I have no way to come close to guesstimating how many books I've read, nor how many times.

I am almost done, very close to done, with V.E. Schwab's The Invisible Life of Addie LaRue. And for the first time in all those years and all those books, I am holding a paper towel under each line, to keep from skipping my eyes ahead, to savor every word before I finish. I know I will read this book again, and more than once, but I'm not ready for it to be over this first time, and I don't want to read any word before its place in the story.

I'm also sniffling and wiping my nose with whatever I find to hand.

I'm not saying it's flawless. I believe no book is. But I am so thrilled and grateful for this book.

Wednesday, July 15, 2020

It's finally Release Day for WHAT FREES THE HEART

I decided I couldn't do all those posts leading up to Release Day and not post when it finally arrives . . . .

I'm not going to take up anyone's time by repeating what I said in recent posts (especially yesterday's) about What Frees the Heart or about the series. I'll just express my hope that anyone who read and enjoyed What Heals the Heart (Cowbird Creek 1), and anyone who finds this book's characters or premise intriguing, will give it a look-see.

And if you do read either book and like it, please consider leaving a review somewhere! It can be as short as a couple of sentences. Amazon is always a good place, if you use the site enough to meet their threshold requirements. Goodreads reviews are also very helpful. Goodreads ratings are even easier to leave.

Here are the no-longer-pre-order-but-actual-order! links: Kindle edition, paperback on Amazon, paperback on Barnes & Noble.

Thanks for reading these posts, and happy reading!

Tuesday, July 14, 2020

Release day tomorrow! for WHAT FREES THE HEART -- here's one more excerpt

The wait is almost over! What Frees the Heart comes out tomorrow, July 15th. Or if you want the paperback, Amazon brought it out a day early, and you can get it here (though it will still take 1-2 days to ship). You can still pre-order the Kindle edition here, or the paperback edition from Barnes & Noble here .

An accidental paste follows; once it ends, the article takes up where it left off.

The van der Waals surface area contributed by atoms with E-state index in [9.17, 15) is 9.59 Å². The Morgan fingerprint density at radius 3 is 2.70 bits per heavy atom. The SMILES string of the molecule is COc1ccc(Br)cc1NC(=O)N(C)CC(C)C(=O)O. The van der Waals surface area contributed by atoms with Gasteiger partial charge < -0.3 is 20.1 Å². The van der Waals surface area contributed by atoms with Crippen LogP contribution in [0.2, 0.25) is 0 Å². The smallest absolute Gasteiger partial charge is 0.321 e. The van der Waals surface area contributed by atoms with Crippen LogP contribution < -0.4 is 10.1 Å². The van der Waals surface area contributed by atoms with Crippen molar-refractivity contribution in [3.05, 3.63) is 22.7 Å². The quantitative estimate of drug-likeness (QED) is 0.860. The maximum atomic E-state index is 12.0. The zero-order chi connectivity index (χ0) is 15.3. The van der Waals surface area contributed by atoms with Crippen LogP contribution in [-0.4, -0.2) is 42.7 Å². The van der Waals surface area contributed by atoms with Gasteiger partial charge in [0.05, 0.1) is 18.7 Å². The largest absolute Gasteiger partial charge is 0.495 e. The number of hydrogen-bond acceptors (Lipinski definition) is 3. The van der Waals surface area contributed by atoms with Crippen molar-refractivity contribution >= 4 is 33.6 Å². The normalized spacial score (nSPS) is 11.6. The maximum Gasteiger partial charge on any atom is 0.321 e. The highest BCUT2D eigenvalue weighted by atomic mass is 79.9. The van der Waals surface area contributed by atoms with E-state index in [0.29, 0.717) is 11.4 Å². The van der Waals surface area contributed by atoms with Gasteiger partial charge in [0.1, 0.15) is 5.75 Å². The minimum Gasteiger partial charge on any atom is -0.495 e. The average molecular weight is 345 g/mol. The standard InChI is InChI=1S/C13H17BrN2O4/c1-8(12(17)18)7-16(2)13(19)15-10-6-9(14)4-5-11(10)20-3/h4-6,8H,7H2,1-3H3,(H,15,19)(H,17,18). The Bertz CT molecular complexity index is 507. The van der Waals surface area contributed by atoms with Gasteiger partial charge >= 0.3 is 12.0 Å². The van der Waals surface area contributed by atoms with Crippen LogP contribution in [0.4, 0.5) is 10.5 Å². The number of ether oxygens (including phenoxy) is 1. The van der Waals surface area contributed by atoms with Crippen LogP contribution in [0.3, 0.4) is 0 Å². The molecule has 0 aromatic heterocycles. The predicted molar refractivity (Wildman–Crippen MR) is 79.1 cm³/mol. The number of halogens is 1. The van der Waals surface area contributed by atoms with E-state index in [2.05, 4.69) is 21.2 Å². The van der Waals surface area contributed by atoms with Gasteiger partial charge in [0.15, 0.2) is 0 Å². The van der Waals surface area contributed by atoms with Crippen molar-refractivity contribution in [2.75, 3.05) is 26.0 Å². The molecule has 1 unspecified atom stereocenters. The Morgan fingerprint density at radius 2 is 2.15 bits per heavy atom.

This book is not a sequel to What Heals the Heart. (BTW, that book is available on Kindle Unlimited, for those who have access to it.) Rather, as with many romance series, it returns to the same locale -- Cowbird Creek, in this case -- and shifts the focus to other characters. Tom and Jenny both appear in the first book, but now take center stage. Those who've read the first book will see the reappearance of its main characters, Joshua and Clara, as well as important secondary characters like Freida, Jedidiah, and Madam Mamie. And you'll get to know some other characters, like Silas Finch, rather better.

Without further ado, here's the final excerpt, in which Jenny asks Madam Mamie about whether she's seen any girls "in the life" who got married, and Mamie tells her what happened to some who did.

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Mamie stood up from her desk and snapped her fingers in Jenny’s face. “Come back here, girl! Where’d you drift off to? I was telling you about that gentleman I’ll likely be sending your way, next time he comes in.”
Jenny hadn’t heard a word of it. “I’m sorry, ma’am. Could you tell me the most important part over again?”
Mamie studied her face and said, in a tone close to a warning, “I hope you’re not still fretting about that harpy in town. You’ve had plenty of time to get over her.”
It probably wasn’t the time to ask Mamie what a harpy was. “No, ma’am. I mean — I’m not, and yes’m, I’ve had time enough.”
Mamie shook her head, closed the door, and pointed to a chair. As Jenny lowered herself into it, Mamie leaned back against the desk instead of going back behind it. “Set yourself down. Whatever’s cluttering up your mind, you’d best spill it so there’s room for what I tell you.”